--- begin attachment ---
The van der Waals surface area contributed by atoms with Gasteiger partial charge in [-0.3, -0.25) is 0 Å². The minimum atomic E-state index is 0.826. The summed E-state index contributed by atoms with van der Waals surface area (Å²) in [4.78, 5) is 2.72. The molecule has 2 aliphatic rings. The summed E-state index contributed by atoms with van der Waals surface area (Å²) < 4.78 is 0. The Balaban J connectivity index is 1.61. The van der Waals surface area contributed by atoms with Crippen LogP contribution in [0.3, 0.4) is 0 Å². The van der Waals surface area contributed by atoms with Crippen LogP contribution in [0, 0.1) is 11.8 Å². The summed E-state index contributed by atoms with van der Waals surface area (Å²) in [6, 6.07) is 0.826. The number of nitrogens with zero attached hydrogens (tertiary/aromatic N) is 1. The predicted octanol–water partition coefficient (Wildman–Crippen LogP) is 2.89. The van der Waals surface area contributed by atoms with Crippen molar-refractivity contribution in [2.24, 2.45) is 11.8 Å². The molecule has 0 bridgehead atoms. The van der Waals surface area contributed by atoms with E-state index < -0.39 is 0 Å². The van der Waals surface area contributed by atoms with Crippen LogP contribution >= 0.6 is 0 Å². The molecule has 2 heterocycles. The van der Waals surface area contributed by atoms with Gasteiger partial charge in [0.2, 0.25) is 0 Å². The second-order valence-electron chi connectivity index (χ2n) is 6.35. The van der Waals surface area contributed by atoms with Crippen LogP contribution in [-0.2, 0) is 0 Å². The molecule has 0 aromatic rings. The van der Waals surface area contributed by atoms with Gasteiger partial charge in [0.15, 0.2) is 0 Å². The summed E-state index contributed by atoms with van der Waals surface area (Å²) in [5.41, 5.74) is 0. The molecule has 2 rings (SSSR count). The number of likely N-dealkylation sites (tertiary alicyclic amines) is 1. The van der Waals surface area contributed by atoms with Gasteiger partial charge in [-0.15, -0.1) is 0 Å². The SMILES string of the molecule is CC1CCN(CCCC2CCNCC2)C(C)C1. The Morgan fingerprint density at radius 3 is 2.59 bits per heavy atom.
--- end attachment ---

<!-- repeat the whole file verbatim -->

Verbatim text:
The van der Waals surface area contributed by atoms with Gasteiger partial charge in [-0.3, -0.25) is 0 Å². The minimum atomic E-state index is 0.826. The summed E-state index contributed by atoms with van der Waals surface area (Å²) in [4.78, 5) is 2.72. The molecule has 2 aliphatic rings. The summed E-state index contributed by atoms with van der Waals surface area (Å²) < 4.78 is 0. The Balaban J connectivity index is 1.61. The van der Waals surface area contributed by atoms with Crippen LogP contribution in [0.3, 0.4) is 0 Å². The van der Waals surface area contributed by atoms with Crippen LogP contribution in [0, 0.1) is 11.8 Å². The summed E-state index contributed by atoms with van der Waals surface area (Å²) in [6, 6.07) is 0.826. The number of nitrogens with zero attached hydrogens (tertiary/aromatic N) is 1. The predicted octanol–water partition coefficient (Wildman–Crippen LogP) is 2.89. The van der Waals surface area contributed by atoms with Crippen molar-refractivity contribution in [2.24, 2.45) is 11.8 Å². The molecule has 0 bridgehead atoms. The van der Waals surface area contributed by atoms with E-state index < -0.39 is 0 Å². The van der Waals surface area contributed by atoms with Crippen LogP contribution >= 0.6 is 0 Å². The molecule has 2 heterocycles. The van der Waals surface area contributed by atoms with Gasteiger partial charge in [0.2, 0.25) is 0 Å². The second-order valence-electron chi connectivity index (χ2n) is 6.35. The van der Waals surface area contributed by atoms with Crippen LogP contribution in [-0.2, 0) is 0 Å². The molecule has 0 aromatic rings. The van der Waals surface area contributed by atoms with Gasteiger partial charge in [0.15, 0.2) is 0 Å². The summed E-state index contributed by atoms with van der Waals surface area (Å²) in [5.41, 5.74) is 0. The molecule has 2 rings (SSSR count). The number of likely N-dealkylation sites (tertiary alicyclic amines) is 1. The van der Waals surface area contributed by atoms with Gasteiger partial charge in [-0.15, -0.1) is 0 Å². The SMILES string of the molecule is CC1CCN(CCCC2CCNCC2)C(C)C1. The Morgan fingerprint density at radius 3 is 2.59 bits per heavy atom.